- Simon Blackburn
- A.C. Grayling
- Peter Hacker
- Iain McGilchrist
- David Papineau
- Sally Satel
- Roger Scruton
- Raymond Tallis
It is now over 20 years since Churchland’s book Neurophilosophy was published, and in its wake whole disciplines have sprung into being, proudly sporting the prefix ‘neuro-’ by way of attaching themselves to Churchland’s banner. We have entered a new period in which philosophy, among a substantial community of its practitioners, might be seen as the handmaiden of neuroscience, whose role is to remove the obstacles that have been laid in the path of scientific advance by popular prejudice and superstitious ways of thinking. Brain imaging techniques, which enable us to allocate mental functions to precise cortical areas, and in some cases to establish the neural pathways through which information is processed and decisions formed, have cast doubt on the reality of human freedom, have revised the description of reason and its place in human nature, and caused many people to suspect the validity of the old distinctions of kind, which separated person from animal, animal from machine and the free agent from the conditioned organism. In addition, the more we learn about the brain and its functions, the more do people wonder whether our old ways of managing our lives and resolving our conflicts – the ways of moral judgment, legal process and the imparting of virtue – are the best ways, and whether there might be more direct forms of intervention that would take us more speedily, more reliably and perhaps more kindly to the right result.
These developments appear to sit uneasily with the traditional concept of the person, a central concern of philosophy since at least the early Middle Ages. From infancy each of us singles out persons from the rest of our environment as recipients of love, affection, anger and forgiveness. We face them eye-to-eye and I- to-Thou, believing each person to be a centre of self-conscious reflection who responds to reasons, who makes decisions, and whose life forms a continuous narrative in which individual identity is maintained from moment to moment and from year to year. Are we then justified in treating the traditional attributes of persons, such as self-identity, thought, free will and consciousness, simply as “folk psychological” concepts to be revised in a physically reductionistic manner, or can developments in neuroscience be interpreted within alternative philosophical frameworks? Furthermore, what are the broader implications for new first, second and third-personal understanding in moral judgment, in the law, in religion, politics and the arts?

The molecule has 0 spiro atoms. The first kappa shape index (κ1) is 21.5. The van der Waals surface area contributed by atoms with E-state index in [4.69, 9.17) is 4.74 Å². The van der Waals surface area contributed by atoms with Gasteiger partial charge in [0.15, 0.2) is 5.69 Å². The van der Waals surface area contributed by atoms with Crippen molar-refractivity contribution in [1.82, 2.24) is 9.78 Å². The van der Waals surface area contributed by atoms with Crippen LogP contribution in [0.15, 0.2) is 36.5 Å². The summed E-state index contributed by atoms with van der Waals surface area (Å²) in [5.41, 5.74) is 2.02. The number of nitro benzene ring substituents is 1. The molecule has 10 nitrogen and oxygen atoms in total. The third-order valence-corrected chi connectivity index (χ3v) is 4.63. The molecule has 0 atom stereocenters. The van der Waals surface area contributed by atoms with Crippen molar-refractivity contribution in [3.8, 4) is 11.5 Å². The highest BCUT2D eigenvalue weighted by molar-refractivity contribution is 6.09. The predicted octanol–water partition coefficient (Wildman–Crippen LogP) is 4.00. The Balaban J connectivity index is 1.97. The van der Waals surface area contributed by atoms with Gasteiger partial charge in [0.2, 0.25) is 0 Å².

The purpose of this conference is to discuss and debate these developments from a variety of perspectives, to examine the relevance of neuroscience both to philosophy and to the other humanities of the post-Enlightenment university, and to confront the intellectual issues that surround the emergence of what might reasonably be called a ‘neuroculture’.
All those wishing to attend the conference are invited to register via:
Oxford University online shop
The registration fee includes simple lunch, tea and coffee for each day.
Accommodation and Meals
There are two options:
(1) Book a room at St Anne’s College, Oxford, arriving Wed 11 July, departing Sunday 15 July in the morning. This option includes the cost of all the dinners during the conference.
(2) Purchase individual dinners only, without accommodation.
Short papers are also invited on topics directly relevant to the conference themes, to be delivered in parallel sessions of 30 minutes duration (20 minutes for the paper, 10 minutes for discussion).
Those wishing to contribute a paper should submit a title, a 200 word abstract, and institutional affiliation, by email to the Ian Ramsey Centre administrator, Sarah Retz: firstname.lastname@example.org with the subject line “Persons and their Brains Abstract.”
Closing Date for Abstract submissions: Friday 3rd February, 2012.
Notification of accepted papers will take place by the end of February 2012.